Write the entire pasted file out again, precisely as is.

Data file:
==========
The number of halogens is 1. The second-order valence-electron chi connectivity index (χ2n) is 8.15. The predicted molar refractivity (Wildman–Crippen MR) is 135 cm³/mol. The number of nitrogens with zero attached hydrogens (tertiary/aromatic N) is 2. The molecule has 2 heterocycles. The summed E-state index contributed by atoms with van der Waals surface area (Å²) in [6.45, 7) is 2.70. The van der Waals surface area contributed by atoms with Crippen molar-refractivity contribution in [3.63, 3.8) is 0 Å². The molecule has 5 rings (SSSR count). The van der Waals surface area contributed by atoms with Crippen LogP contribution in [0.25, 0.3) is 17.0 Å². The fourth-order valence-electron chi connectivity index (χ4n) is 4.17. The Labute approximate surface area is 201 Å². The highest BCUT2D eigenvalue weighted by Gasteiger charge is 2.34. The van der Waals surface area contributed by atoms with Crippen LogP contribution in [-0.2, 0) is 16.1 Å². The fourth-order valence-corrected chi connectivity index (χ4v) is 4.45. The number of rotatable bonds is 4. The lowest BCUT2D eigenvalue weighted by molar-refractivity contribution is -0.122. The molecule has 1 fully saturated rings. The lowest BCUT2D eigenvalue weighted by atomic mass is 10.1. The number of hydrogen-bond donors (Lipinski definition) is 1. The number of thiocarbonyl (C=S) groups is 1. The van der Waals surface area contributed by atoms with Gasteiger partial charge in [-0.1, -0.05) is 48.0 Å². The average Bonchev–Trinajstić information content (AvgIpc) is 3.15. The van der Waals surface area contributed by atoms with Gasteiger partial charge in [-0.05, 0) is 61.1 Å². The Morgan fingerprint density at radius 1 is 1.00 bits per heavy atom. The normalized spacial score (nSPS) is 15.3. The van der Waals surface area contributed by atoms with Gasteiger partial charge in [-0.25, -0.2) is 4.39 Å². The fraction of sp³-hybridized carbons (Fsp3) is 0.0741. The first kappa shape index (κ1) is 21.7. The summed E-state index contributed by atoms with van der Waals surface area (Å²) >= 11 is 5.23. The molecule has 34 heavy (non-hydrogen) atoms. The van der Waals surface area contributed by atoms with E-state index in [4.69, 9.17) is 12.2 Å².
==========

The number of halogens is 1. The second-order valence-electron chi connectivity index (χ2n) is 8.15. The predicted molar refractivity (Wildman–Crippen MR) is 135 cm³/mol. The number of nitrogens with zero attached hydrogens (tertiary/aromatic N) is 2. The molecule has 2 heterocycles. The summed E-state index contributed by atoms with van der Waals surface area (Å²) in [6.45, 7) is 2.70. The van der Waals surface area contributed by atoms with Crippen molar-refractivity contribution in [3.63, 3.8) is 0 Å². The molecule has 5 rings (SSSR count). The van der Waals surface area contributed by atoms with Crippen LogP contribution in [0.25, 0.3) is 17.0 Å². The fourth-order valence-electron chi connectivity index (χ4n) is 4.17. The Labute approximate surface area is 201 Å². The highest BCUT2D eigenvalue weighted by Gasteiger charge is 2.34. The van der Waals surface area contributed by atoms with Crippen LogP contribution in [-0.2, 0) is 16.1 Å². The fourth-order valence-corrected chi connectivity index (χ4v) is 4.45. The number of rotatable bonds is 4. The lowest BCUT2D eigenvalue weighted by molar-refractivity contribution is -0.122. The molecule has 1 fully saturated rings. The lowest BCUT2D eigenvalue weighted by atomic mass is 10.1. The number of hydrogen-bond donors (Lipinski definition) is 1. The number of thiocarbonyl (C=S) groups is 1. The van der Waals surface area contributed by atoms with Gasteiger partial charge in [-0.1, -0.05) is 48.0 Å². The average Bonchev–Trinajstić information content (AvgIpc) is 3.15. The van der Waals surface area contributed by atoms with Gasteiger partial charge in [-0.05, 0) is 61.1 Å². The Morgan fingerprint density at radius 1 is 1.00 bits per heavy atom. The normalized spacial score (nSPS) is 15.3. The van der Waals surface area contributed by atoms with Gasteiger partial charge in [-0.25, -0.2) is 4.39 Å². The fraction of sp³-hybridized carbons (Fsp3) is 0.0741. The first kappa shape index (κ1) is 21.7. The summed E-state index contributed by atoms with van der Waals surface area (Å²) >= 11 is 5.23. The molecule has 34 heavy (non-hydrogen) atoms. The van der Waals surface area contributed by atoms with E-state index in [4.69, 9.17) is 12.2 Å².